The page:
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Matthias Burker

10 September 2015
The Bank for the Accounts of Companies Harmonized (BACH) is a free-of-charge database containing the aggregated accounting data of non-financial incorporated enterprises for, so far, 11 European countries. While the individual accounts feeding the database were originally prepared in line with national accounting standards consistent with European Accounting Directives, they have been harmonised with a view to preserving, to the greatest extent possible, the cross-country comparability of the resulting data. This article presents the methodology underpinning BACH, including the content of the database. It describes the characteristics of national samples and outlines the harmonisation process. BACH is a unique tool for analysing and comparing the financial structure and performance of firms across European countries. A simple case study is also presented in support.
JEL Code
C81 : Mathematical and Quantitative Methods→Data Collection and Data Estimation Methodology, Computer Programs→Methodology for Collecting, Estimating, and Organizing Microeconomic Data, Data Access
M41 : Business Administration and Business Economics, Marketing, Accounting→Accounting and Auditing→Accounting
28 January 2016
Although monetary union created the conditions for improving economic and financial integration in the euro area, in the context of the financial and sovereign crises, it has also been accompanied by the emergence of severe imbalances in savings and investment, credit and housing booms in some countries and the allocation of resources towards less productive sectors. The global financial crisis and the euro area sovereign debt crisis then led to major and abrupt adjustments as the risks posed by the large imbalances materialised. Although the institutional shortcomings in the EU that permitted the emergence of imbalances have been largely addressed since 2008, the adjustment process is not yet complete. From a macroeconomic perspective, the imbalances in the external accounts have led to the accumulation of high levels of external liabilities that need to be reduced, which, in turn, is weakening investment and therefore weighing on growth prospects and growth potential. From a macroprudential perspective, the lingering imbalances have added to systemic risk and rendered the euro area more vulnerable to risks. This Occasional Paper analyses the dynamic patterns in macroeconomic imbalances primarily from the former perspective, addressing in particular the connections between macroeconomic and sectoral adjustments of imbalances and the challenges for economic growth and performance over a longer horizon.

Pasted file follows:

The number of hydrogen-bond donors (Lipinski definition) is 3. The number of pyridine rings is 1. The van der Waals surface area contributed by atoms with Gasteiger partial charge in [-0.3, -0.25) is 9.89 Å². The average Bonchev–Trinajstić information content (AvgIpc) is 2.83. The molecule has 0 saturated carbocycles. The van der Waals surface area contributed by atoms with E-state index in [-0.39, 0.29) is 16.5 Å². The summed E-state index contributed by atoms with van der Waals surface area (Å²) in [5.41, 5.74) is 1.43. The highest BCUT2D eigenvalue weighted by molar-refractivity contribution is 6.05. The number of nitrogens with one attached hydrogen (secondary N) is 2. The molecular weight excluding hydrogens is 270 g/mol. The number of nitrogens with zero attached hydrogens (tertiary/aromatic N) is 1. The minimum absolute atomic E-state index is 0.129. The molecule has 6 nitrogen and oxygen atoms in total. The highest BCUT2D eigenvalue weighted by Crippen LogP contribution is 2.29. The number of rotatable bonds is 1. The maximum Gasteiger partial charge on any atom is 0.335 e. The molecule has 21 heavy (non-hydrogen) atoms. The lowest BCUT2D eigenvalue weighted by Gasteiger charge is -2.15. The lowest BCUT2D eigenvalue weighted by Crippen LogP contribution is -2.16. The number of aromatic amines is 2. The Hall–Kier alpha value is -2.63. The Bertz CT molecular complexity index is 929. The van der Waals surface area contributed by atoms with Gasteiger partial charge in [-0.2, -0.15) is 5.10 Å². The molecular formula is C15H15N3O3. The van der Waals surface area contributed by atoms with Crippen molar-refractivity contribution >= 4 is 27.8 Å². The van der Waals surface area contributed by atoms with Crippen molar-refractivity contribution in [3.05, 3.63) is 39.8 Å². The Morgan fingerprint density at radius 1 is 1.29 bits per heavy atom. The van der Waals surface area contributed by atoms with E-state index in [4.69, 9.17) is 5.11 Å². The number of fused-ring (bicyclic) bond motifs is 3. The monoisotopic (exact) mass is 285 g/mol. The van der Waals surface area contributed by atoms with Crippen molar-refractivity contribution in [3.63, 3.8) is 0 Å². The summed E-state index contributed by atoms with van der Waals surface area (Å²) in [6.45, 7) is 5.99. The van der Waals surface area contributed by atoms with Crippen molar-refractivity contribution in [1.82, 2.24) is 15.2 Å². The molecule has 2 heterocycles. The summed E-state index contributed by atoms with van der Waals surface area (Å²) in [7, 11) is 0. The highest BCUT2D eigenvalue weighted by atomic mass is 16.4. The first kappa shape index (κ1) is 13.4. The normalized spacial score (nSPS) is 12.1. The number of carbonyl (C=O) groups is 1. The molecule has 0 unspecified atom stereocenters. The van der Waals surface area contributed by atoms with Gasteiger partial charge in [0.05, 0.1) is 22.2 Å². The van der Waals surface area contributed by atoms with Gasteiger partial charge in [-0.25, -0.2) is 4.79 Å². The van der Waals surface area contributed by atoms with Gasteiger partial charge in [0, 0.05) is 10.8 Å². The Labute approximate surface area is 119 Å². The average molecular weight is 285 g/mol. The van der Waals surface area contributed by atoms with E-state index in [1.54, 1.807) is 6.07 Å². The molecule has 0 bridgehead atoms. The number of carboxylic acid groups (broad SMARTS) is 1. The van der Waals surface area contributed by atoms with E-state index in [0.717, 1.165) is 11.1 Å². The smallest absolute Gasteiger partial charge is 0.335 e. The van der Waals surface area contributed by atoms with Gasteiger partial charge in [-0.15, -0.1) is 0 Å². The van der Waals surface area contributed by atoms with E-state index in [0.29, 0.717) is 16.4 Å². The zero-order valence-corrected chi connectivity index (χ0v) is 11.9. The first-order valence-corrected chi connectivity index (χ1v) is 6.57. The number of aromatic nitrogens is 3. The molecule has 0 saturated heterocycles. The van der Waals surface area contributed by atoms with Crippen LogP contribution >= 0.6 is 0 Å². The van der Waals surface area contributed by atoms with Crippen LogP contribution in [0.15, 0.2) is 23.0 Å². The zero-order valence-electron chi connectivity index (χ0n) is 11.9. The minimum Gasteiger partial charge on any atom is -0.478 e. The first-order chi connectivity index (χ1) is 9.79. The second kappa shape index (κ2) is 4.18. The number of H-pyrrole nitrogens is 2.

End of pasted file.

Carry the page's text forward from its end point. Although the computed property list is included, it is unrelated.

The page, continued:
JEL Code
E21 : Macroeconomics and Monetary Economics→Consumption, Saving, Production, Investment, Labor Markets, and Informal Economy→Consumption, Saving, Wealth
E22 : Macroeconomics and Monetary Economics→Consumption, Saving, Production, Investment, Labor Markets, and Informal Economy→Capital, Investment, Capacity
F32 : International Economics→International Finance→Current Account Adjustment, Short-Term Capital Movements
F41 : International Economics→Macroeconomic Aspects of International Trade and Finance→Open Economy Macroeconomics